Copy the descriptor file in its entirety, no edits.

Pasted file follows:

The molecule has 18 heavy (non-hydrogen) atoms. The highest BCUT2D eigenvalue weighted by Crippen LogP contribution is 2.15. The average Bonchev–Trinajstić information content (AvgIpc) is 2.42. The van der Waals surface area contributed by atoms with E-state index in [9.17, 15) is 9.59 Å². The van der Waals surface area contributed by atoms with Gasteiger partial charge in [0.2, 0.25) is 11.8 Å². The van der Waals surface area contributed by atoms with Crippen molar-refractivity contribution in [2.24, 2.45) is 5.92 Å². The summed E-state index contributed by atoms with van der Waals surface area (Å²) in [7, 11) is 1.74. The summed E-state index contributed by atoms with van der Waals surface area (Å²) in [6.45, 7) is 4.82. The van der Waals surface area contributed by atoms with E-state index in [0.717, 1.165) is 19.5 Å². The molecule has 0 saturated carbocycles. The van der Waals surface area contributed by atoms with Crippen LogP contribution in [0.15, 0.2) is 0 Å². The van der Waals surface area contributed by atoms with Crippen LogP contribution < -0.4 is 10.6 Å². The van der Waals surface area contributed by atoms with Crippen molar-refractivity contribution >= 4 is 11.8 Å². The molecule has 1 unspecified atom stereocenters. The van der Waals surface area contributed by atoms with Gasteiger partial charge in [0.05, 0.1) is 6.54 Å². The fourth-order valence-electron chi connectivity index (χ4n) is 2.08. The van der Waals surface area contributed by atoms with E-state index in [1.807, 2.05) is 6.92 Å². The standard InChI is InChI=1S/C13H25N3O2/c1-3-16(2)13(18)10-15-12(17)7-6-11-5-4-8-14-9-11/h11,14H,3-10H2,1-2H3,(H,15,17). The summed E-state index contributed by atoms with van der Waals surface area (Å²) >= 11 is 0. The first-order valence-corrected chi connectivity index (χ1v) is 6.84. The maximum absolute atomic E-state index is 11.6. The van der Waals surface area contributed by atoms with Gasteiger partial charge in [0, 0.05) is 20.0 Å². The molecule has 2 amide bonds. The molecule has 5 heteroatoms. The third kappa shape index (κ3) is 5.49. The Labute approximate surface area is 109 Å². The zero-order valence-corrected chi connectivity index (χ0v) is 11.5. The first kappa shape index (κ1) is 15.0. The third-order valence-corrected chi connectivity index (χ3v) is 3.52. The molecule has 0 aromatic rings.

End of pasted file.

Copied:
The molecule has 18 heavy (non-hydrogen) atoms. The highest BCUT2D eigenvalue weighted by Crippen LogP contribution is 2.15. The average Bonchev–Trinajstić information content (AvgIpc) is 2.42. The van der Waals surface area contributed by atoms with E-state index in [9.17, 15) is 9.59 Å². The van der Waals surface area contributed by atoms with Gasteiger partial charge in [0.2, 0.25) is 11.8 Å². The van der Waals surface area contributed by atoms with Crippen molar-refractivity contribution in [2.24, 2.45) is 5.92 Å². The summed E-state index contributed by atoms with van der Waals surface area (Å²) in [7, 11) is 1.74. The summed E-state index contributed by atoms with van der Waals surface area (Å²) in [6.45, 7) is 4.82. The van der Waals surface area contributed by atoms with E-state index in [0.717, 1.165) is 19.5 Å². The molecule has 0 saturated carbocycles. The van der Waals surface area contributed by atoms with Crippen LogP contribution in [0.15, 0.2) is 0 Å². The van der Waals surface area contributed by atoms with Crippen LogP contribution < -0.4 is 10.6 Å². The van der Waals surface area contributed by atoms with Crippen molar-refractivity contribution >= 4 is 11.8 Å². The molecule has 1 unspecified atom stereocenters. The van der Waals surface area contributed by atoms with Gasteiger partial charge in [0.05, 0.1) is 6.54 Å². The fourth-order valence-electron chi connectivity index (χ4n) is 2.08. The van der Waals surface area contributed by atoms with E-state index in [1.807, 2.05) is 6.92 Å². The standard InChI is InChI=1S/C13H25N3O2/c1-3-16(2)13(18)10-15-12(17)7-6-11-5-4-8-14-9-11/h11,14H,3-10H2,1-2H3,(H,15,17). The summed E-state index contributed by atoms with van der Waals surface area (Å²) >= 11 is 0. The first-order valence-corrected chi connectivity index (χ1v) is 6.84. The maximum absolute atomic E-state index is 11.6. The van der Waals surface area contributed by atoms with Gasteiger partial charge in [0, 0.05) is 20.0 Å². The molecule has 2 amide bonds. The molecule has 5 heteroatoms. The third kappa shape index (κ3) is 5.49. The Labute approximate surface area is 109 Å². The zero-order valence-corrected chi connectivity index (χ0v) is 11.5. The first kappa shape index (κ1) is 15.0. The third-order valence-corrected chi connectivity index (χ3v) is 3.52. The molecule has 0 aromatic rings.